text/xml vs application/xml

Eric van der Vlist vdv at dyomedea.com
Tue Nov 22 07:08:47 PST 2005


I came on the share mime type database no later than yesterday and I
hope I am not raising a permathread (that doesn't seem to be the case
according to my googling, but you can never know!)...

The "text/xml" mime type is often considered harmful and many people
prefer to use application/xml instead.

The reason why this is the case is that mime types are still described
by the RFC 2045 and 2046 and that RFC 2046 says that the default
encoding for all the text/* types is ASCII:

"The default character set, which must be assumed in the absence of a
charset parameter, is US-ASCII."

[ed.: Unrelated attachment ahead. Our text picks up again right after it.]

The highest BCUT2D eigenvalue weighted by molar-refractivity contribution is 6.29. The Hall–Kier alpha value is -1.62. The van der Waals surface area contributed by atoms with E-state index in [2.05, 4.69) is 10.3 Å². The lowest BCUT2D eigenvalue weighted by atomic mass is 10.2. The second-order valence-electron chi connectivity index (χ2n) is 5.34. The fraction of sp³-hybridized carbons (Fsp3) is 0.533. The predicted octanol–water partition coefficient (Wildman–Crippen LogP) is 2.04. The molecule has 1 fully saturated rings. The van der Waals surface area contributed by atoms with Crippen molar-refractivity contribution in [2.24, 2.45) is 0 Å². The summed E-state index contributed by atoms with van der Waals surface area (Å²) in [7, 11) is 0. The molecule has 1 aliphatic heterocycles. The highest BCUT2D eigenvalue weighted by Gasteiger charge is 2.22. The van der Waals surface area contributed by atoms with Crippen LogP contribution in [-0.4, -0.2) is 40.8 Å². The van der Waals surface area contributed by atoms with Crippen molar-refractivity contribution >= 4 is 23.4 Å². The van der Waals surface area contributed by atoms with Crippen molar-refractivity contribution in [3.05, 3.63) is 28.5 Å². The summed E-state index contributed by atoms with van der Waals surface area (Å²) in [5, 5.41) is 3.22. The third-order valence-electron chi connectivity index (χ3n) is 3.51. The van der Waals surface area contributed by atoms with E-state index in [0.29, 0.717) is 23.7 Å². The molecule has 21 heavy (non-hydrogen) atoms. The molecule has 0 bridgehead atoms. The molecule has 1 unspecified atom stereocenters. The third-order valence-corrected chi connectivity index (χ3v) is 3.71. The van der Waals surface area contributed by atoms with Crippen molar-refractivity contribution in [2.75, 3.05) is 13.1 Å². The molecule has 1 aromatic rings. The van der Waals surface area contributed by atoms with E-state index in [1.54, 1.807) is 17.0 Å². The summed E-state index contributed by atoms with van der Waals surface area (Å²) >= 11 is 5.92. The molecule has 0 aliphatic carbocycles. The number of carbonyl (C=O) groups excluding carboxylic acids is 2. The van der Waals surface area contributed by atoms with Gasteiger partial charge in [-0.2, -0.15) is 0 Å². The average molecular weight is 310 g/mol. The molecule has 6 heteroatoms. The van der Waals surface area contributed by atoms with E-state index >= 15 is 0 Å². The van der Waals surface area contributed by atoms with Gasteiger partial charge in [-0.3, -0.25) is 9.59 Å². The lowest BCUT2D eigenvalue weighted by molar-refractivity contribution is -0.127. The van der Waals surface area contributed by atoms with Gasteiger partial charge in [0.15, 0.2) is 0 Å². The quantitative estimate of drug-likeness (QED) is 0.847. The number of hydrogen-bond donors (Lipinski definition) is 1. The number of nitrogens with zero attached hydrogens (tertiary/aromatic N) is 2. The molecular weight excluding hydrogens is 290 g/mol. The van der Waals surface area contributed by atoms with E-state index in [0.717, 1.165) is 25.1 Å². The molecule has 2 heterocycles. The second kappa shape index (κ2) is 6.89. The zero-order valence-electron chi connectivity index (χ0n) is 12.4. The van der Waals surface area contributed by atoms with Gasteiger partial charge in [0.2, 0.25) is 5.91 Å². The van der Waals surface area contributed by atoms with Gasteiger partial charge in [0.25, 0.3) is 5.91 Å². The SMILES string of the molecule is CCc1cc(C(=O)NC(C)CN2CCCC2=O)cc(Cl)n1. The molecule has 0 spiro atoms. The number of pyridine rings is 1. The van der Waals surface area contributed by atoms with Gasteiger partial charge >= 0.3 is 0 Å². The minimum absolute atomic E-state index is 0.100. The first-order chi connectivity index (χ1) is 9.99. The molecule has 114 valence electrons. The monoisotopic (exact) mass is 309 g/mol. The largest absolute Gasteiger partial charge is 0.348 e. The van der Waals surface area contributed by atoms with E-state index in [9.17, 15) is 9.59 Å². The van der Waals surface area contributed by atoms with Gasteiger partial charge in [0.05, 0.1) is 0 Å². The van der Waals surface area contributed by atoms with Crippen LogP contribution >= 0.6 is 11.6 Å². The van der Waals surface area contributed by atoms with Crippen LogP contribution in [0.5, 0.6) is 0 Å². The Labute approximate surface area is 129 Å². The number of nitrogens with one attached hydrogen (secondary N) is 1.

Being conform to this statement means that any "text/xml" document
served on an HTTP server that do not specify a charset or a file system
that doesn't provide this information MUST be considered as ASCII and
that invalidates a majority of XML documents (at least out of English
speaking countries). 

This has been commented a couple of articles on XML.com:

      * http://www.xml.com/pub/a/2004/07/21/dive.html
      * http://www.xml.com/pub/a/2005/06/08/restful.html

I don't know the implications of making such a change on existing
applications, but the a suggestion would be to declare the XML type as
"application/xml" with an alias "text/xml" and having "text/plain" as a
sub class.

Would that make sense?


PS: I am wondering how you deal with these charset issues beyond XML and
may have missed something here, see:
If you have a XML document, you have its schema.
Eric van der Vlist       http://xmlfr.org            http://dyomedea.com
(ISO) RELAX NG   ISBN:0-596-00421-4 http://oreilly.com/catalog/relax
(W3C) XML Schema ISBN:0-596-00252-1 http://oreilly.com/catalog/xmlschema

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